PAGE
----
This attempt to harmonize faith and science considers the "laws of nature" not as somehow detached from God, but as intentional acts of the Divine Mind. They are ways of describing the effects in time and space of the eternal wisdom of God, ordering all things to an end. That end or goal is found in the Person of Christ, human and divine. The divine Idea in which the creation itself is comprised and towards which it converges is both the supreme Universal, and a particular, concrete individual who is born, dies and is resurrected within the creation. The paradox of the Incarnation signifies nothing less than the appearing within the world of its true centre, orienting the cosmos towards its beginning and its end, its alpha and its omega. (In mechanics this would be known as an "attractor". It is as though the flat surface of the world had been given a shape by the insertion upon it of a weight so heavy that all the lines of space and time now converged upon it.)

The Faith Movement points out in its publications and lectures that the world is such a finely-balanced and inter-related whole that it could not have evolved by pure chance. "The universe of matter is like one vast cloth, woven without seam. There is total mutual interdependence of each part upon every other part, of each being upon every other being÷. The Universe is an ordered harmony, ruled by law." Science itself depends on finding invisible laws that underlie the cosmic harmony, and many hard-bitten materialists concede that the physical constants of our universe appear "as if" designed precisely in order to provide a possible setting for human life (the "anthropic principle").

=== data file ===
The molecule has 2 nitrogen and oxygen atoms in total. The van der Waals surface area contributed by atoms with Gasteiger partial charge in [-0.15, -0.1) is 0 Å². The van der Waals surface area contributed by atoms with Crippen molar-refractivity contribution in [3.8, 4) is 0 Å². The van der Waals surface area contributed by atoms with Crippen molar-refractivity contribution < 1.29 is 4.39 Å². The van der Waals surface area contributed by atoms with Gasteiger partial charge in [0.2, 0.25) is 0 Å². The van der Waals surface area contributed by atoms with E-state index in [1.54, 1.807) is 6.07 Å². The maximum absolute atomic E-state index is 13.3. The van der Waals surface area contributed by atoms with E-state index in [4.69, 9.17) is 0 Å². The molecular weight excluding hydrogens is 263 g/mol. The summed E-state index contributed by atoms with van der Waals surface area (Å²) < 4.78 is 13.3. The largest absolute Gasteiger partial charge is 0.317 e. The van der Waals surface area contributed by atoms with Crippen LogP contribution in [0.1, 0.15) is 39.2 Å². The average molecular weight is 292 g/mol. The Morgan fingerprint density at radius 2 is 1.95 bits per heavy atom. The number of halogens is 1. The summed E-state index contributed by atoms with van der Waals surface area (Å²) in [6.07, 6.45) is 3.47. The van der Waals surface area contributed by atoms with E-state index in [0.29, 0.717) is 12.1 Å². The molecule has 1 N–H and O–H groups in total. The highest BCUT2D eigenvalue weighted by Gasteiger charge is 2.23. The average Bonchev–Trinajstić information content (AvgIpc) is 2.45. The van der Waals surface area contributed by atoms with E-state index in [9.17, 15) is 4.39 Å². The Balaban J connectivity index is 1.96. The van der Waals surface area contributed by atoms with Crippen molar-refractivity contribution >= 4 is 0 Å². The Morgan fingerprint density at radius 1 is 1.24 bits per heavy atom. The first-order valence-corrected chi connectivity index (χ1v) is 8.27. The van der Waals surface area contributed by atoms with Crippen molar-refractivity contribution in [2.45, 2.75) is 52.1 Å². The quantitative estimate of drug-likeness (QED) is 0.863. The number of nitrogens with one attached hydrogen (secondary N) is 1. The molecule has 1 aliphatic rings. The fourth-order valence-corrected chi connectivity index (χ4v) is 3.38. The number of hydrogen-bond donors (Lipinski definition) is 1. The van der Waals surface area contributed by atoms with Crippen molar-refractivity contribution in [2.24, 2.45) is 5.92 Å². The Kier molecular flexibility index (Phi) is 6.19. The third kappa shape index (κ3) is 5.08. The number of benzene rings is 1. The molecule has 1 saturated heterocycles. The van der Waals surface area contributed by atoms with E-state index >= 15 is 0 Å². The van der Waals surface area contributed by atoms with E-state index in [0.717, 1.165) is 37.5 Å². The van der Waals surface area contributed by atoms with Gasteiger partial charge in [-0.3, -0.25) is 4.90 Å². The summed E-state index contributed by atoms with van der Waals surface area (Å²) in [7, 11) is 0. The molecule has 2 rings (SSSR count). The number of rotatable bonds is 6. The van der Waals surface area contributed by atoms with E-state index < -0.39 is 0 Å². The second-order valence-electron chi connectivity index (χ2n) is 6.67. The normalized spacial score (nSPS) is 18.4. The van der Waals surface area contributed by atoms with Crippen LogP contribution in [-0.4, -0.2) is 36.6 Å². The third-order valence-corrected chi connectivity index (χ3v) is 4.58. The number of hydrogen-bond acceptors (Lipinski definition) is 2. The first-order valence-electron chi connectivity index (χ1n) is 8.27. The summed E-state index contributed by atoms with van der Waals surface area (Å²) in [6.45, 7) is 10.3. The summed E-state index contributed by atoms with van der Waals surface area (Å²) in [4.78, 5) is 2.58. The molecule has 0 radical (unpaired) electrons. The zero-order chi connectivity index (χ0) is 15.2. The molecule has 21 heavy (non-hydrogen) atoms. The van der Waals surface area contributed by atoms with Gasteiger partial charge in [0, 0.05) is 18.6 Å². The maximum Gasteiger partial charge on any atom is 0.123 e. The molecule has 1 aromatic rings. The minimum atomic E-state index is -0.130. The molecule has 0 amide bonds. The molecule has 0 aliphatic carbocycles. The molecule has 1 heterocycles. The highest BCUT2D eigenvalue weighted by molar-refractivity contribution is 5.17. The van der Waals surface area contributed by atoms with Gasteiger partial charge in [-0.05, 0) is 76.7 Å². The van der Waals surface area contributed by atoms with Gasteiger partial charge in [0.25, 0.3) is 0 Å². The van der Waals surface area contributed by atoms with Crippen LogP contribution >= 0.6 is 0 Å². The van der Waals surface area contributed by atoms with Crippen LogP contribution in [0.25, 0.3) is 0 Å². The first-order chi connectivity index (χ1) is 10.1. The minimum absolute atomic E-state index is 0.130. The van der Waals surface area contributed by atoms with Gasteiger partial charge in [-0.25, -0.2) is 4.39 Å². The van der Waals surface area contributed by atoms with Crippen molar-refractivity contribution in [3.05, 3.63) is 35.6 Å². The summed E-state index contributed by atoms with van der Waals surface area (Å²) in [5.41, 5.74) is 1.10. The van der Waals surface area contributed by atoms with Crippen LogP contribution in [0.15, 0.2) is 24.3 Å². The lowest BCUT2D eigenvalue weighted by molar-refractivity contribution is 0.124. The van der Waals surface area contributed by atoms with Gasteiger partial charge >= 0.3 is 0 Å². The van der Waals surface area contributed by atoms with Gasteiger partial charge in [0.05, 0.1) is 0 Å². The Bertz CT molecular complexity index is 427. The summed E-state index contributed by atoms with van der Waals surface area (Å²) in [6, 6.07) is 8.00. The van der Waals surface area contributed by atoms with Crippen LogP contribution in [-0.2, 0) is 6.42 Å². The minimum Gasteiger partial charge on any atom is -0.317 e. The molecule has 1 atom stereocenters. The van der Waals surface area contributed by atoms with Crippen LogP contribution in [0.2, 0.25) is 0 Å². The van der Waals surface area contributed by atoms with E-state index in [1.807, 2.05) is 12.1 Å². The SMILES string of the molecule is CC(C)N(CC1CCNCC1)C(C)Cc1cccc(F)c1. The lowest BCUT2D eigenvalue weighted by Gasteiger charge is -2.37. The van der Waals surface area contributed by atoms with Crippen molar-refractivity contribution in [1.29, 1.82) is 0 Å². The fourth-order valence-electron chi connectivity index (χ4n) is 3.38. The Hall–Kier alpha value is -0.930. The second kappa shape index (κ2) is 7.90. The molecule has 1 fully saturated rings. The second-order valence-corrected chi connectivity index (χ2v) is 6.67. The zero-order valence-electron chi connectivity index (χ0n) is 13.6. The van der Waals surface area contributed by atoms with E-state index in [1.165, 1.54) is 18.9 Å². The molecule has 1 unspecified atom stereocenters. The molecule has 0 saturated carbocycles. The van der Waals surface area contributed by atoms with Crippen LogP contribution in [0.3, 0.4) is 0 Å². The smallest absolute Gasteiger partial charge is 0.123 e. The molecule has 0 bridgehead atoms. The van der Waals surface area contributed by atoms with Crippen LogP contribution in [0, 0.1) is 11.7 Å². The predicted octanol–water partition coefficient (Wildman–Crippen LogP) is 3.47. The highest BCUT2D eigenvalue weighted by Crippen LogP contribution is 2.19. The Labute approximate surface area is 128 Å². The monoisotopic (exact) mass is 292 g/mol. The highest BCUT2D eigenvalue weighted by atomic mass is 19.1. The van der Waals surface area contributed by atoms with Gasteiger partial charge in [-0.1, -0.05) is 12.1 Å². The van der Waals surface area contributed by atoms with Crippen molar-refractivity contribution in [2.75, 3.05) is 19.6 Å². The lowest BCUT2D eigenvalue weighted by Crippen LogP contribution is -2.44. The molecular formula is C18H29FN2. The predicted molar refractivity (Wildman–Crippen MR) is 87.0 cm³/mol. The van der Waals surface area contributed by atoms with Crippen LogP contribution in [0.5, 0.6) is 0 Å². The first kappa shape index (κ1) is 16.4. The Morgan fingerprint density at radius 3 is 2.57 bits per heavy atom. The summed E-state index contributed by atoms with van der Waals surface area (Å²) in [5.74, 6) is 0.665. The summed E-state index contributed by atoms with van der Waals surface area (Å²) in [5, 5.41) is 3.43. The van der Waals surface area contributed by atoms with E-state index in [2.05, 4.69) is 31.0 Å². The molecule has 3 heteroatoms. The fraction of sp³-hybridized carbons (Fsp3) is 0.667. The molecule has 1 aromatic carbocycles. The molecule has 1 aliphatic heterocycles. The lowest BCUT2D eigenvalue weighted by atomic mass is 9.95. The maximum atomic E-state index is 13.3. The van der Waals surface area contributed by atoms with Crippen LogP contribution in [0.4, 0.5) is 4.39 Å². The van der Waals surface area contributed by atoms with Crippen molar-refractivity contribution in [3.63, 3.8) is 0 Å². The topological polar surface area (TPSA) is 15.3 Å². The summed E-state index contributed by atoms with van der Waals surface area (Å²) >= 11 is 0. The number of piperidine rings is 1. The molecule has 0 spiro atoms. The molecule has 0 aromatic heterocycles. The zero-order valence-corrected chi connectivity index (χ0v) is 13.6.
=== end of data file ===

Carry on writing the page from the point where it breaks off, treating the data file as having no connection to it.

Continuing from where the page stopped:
Philosophy and Genesis

If evolution is so easy to reconcile with religious or Christian belief, why do so many people feel that it gives them a stick to beat Christianity into the ground? For the answer we must venture a bit further, into philosophy. The philosophical system that lies behind most of the familiar forms of evolutionism is nominalism, which first became popular in Europe around the time of the Black Death. The nominalists and their successors (positivists, pragmatists and other schools of thought hostile to metaphysics) believe that the real world consists entirely of individual particles, elements or energies and their relationships, which can be described in a variety of ways. It is only the way in which we choose to describe certain things that determines whether they belong to one species or another. On this assumption there can be no reason to prevent one type of thing turning into another, given the right circumstances and enough time: all that needs to happen is for one collection of particles to be sufficiently restructured for re-description to become necessary.